• 2005: Navigating the Cascade: defining basic haemostatic pathways in normal and liver disease patients ([in] Charlottesville, [organised by] Caldwell)
  • 2007: Currents and Counter Currents: refining the definitions and controversies from 2005 (Charlottesville, Caldwell)
  • 2009: Back from the Bench, Now to the Bedside: translating issues from prior meetings to clinical testing (Groningen, Lisman/Porte)
  • 2011: Bleeding and Thrombosis: capturing the paradoxical issues of simultaneous bleeding and thrombotic risks in these patients (London, Burroughs)
  • 2013: Shifting the Paradigm: highlighting changing perceptions of haemostasis and laboratory assessment in cirrhosis (Padua, Senzolo/Simioni)
  • 2015: Discussion, Debate, and Deliberations: refining new clinical/translational research goals based on past milestones (Charlottesville, Intagliata/Caldwell)
  • 2017: Refining New Concepts: Bridges and Gaps: refining clinical/translational research aims based on past tenets and emerging concepts in cirrhotic haemostasis (Violi, Rome)
  • 2019: Coagulation and Liver Disease: critiquing prior studies and establishing future collaborations from clinical and basic science perspectives (Groningen, Lisman/Porte)

Through the years, each meeting had a unique twist, especially with the development and growth of unexpected collaborations, as a result of people from diverse backgrounds coming together. The early meetings generally focussed on challenging old dogma. The 2013 meeting (Padua, Senzolo/Simioni) was a turning point, as new and better-founded paradigms started to be noticed and carefully investigated further. The 2015 meeting was special for us, as it came back around to Charlottesville. Most memorable to me from that meeting was the Pathologists’ perspective on thrombotic mechanisms in parenchymal extinction or liver atrophy[1] – when things really start to fall apart for the patient

said Dr Stephen H. Caldwell, Professor of Hepatology at University of Virginia, USA, who has been been involved in this event since the very start.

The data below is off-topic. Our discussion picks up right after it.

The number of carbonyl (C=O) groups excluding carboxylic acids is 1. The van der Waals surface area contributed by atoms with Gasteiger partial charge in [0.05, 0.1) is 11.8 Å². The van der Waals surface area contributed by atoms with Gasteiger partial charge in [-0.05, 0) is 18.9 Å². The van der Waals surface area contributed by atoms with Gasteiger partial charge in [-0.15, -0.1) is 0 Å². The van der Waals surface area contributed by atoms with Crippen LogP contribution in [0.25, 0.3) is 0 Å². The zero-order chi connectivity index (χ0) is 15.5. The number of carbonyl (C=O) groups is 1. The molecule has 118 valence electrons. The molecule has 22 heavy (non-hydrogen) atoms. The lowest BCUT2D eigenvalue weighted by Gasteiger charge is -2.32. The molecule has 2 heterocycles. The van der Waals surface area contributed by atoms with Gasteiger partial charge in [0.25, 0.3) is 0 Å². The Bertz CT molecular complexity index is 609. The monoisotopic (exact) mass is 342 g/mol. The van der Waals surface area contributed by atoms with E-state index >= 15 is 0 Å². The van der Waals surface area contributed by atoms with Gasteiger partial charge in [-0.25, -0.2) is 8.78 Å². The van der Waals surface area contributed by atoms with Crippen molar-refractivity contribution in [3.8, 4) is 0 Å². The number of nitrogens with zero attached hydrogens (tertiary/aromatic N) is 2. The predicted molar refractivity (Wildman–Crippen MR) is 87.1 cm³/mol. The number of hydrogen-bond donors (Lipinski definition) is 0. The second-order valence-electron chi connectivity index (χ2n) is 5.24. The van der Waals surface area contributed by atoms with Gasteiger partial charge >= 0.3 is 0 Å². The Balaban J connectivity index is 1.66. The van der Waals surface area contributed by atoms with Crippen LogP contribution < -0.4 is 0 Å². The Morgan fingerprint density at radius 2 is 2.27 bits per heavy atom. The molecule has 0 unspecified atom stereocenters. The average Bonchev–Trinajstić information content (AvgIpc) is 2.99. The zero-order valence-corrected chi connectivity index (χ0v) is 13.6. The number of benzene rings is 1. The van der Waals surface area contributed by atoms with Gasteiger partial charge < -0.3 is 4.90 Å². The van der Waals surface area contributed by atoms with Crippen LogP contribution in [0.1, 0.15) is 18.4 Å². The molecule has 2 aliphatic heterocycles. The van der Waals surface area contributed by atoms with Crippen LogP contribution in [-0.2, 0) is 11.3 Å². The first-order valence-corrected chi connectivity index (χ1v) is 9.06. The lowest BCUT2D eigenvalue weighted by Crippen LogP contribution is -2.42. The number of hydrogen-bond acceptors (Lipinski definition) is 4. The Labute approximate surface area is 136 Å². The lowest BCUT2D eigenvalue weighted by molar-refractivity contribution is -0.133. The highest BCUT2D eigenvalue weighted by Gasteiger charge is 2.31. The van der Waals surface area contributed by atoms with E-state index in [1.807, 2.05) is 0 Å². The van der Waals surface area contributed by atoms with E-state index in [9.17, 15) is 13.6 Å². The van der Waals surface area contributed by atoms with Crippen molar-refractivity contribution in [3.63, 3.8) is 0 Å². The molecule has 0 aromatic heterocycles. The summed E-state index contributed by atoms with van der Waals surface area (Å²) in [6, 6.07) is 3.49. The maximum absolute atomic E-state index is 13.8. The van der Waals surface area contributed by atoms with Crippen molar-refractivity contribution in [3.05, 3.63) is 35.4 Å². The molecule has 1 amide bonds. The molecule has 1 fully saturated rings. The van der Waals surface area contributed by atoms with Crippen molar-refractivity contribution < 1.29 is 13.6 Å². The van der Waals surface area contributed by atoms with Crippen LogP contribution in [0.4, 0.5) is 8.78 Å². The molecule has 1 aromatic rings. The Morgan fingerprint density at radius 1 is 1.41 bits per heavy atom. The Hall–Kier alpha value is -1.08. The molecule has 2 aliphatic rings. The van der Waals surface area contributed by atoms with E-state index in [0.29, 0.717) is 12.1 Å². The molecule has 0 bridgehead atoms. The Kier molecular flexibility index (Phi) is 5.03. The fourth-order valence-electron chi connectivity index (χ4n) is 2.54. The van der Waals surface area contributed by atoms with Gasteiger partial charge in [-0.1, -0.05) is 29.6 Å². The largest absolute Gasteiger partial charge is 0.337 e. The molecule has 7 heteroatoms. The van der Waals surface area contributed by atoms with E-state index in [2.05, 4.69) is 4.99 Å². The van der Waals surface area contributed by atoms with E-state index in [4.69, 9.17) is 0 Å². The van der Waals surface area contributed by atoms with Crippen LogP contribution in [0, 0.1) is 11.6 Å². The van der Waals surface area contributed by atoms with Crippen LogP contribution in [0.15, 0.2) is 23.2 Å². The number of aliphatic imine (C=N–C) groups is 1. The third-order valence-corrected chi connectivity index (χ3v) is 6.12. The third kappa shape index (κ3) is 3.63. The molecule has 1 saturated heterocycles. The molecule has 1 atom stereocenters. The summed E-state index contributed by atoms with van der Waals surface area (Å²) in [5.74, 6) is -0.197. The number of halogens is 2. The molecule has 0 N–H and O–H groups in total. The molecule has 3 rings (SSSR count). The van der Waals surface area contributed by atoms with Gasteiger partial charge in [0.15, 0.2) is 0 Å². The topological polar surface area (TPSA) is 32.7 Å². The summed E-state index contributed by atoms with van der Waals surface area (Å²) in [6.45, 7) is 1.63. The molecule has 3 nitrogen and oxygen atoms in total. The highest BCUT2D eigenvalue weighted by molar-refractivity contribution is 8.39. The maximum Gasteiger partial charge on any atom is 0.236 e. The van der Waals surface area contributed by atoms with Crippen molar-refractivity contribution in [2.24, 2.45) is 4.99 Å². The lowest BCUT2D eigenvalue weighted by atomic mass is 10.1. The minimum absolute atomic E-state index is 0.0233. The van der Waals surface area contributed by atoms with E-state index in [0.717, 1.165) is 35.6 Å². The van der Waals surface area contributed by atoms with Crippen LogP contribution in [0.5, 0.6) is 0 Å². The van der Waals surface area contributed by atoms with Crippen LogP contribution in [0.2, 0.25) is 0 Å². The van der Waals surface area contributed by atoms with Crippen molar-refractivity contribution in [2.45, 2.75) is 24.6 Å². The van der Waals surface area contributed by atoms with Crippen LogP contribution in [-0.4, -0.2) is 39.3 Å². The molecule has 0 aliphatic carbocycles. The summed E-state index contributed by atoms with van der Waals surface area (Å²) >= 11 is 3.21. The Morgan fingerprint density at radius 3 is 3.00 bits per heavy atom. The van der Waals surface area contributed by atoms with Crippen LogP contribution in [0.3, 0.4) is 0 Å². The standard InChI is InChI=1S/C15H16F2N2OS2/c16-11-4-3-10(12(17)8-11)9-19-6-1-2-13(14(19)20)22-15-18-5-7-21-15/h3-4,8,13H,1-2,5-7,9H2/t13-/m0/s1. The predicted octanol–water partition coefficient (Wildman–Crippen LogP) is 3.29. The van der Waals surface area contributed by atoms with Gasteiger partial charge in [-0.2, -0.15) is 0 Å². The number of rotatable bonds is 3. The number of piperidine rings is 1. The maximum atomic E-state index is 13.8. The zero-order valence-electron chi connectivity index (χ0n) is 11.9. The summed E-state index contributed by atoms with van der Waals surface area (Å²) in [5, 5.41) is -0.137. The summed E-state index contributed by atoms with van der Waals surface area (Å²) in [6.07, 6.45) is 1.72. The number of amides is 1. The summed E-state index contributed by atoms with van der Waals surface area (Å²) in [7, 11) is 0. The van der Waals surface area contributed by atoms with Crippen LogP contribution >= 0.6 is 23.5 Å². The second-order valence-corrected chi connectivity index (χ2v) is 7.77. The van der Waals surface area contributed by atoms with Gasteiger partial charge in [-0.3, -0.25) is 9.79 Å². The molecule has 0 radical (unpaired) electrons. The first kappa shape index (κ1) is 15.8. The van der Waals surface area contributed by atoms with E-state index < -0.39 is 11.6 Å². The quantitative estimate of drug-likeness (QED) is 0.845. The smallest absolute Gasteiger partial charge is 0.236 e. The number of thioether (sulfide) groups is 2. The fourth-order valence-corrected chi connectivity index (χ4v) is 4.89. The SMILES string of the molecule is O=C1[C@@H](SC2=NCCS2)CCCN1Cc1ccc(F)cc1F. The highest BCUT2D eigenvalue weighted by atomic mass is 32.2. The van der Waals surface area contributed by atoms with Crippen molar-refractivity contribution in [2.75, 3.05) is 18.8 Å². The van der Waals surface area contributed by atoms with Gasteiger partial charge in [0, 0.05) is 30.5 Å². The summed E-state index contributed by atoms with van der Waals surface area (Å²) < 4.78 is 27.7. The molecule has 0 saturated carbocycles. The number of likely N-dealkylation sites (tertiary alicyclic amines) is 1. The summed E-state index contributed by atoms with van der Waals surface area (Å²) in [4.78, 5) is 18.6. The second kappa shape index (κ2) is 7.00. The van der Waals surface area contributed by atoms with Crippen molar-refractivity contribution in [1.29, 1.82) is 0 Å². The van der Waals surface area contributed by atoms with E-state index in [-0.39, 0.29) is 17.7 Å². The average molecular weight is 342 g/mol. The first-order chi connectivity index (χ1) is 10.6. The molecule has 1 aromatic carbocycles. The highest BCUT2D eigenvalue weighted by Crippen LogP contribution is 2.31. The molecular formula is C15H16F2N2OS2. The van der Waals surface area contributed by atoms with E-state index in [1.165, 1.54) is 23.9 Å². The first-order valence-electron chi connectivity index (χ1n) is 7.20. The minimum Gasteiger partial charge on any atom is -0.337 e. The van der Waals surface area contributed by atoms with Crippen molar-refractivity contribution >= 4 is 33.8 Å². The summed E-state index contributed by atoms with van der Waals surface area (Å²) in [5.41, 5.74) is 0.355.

Much in the field remains unsettled and is yet to be learned, even today. I can give a key example: one of the most enduring debates in this field is the clinical diagnosis of hyperfibrinolysis responsive to anti-fibrinolytic agents and the inability of even advanced laboratory testing to provide a simple measure of this. Is the diagnosis off or is the lab missing the mark? Another really key area is whether or not prophylactic anti-coagulation can stave off organ atrophy. This is of the utmost importance to investigate, regarding especially the establishment of risk versus benefit. Future meetings will help us unravel the answers.

[1] With credit to the pathologists involved: Y Ikura, C Lackner, D Kleiner and I Wanless

Moving forward in 2021 together with EASL

The COVID-19 pandemic has created setbacks for the world, but vital questions remain for us in the treatment of liver patients: the role of the haemostatic cascade in liver disease progression and safe haemostasis or anti-coagulation. And yet further questions remain. So this year, EASL is hosting the next iteration, as an EASL monothematic conference, Bleeding, Thrombosis, and Vascular Liver Diseases, 7–9 October 2021, face to face in Geneva, Switzerland.

We welcome everyone involved in the management of liver disease patients: including hepatologists, gastroenterologists, radiologists, interventional radiologists, haematologists, transplant and general surgeons, anaesthesiologists, intensive care doctors and nurses, hospitalists (often providing frontline care for these patients), anatomical and clinical pathologists, and basic scientists interested in the underlying mechanisms of haemostasis and the haemostatic cascade, and/or liver disease.  We look forward to forging further progress in this challenging  intersection between hepatology and haematology, and to catering to the interests, needs, and passions of those interested in this topic.

We remember the unique circumstances that allowed this unique meeting to come about. We strive to serve the patient community better, as we learn more. Let the discussion, debate, and deliberations continue!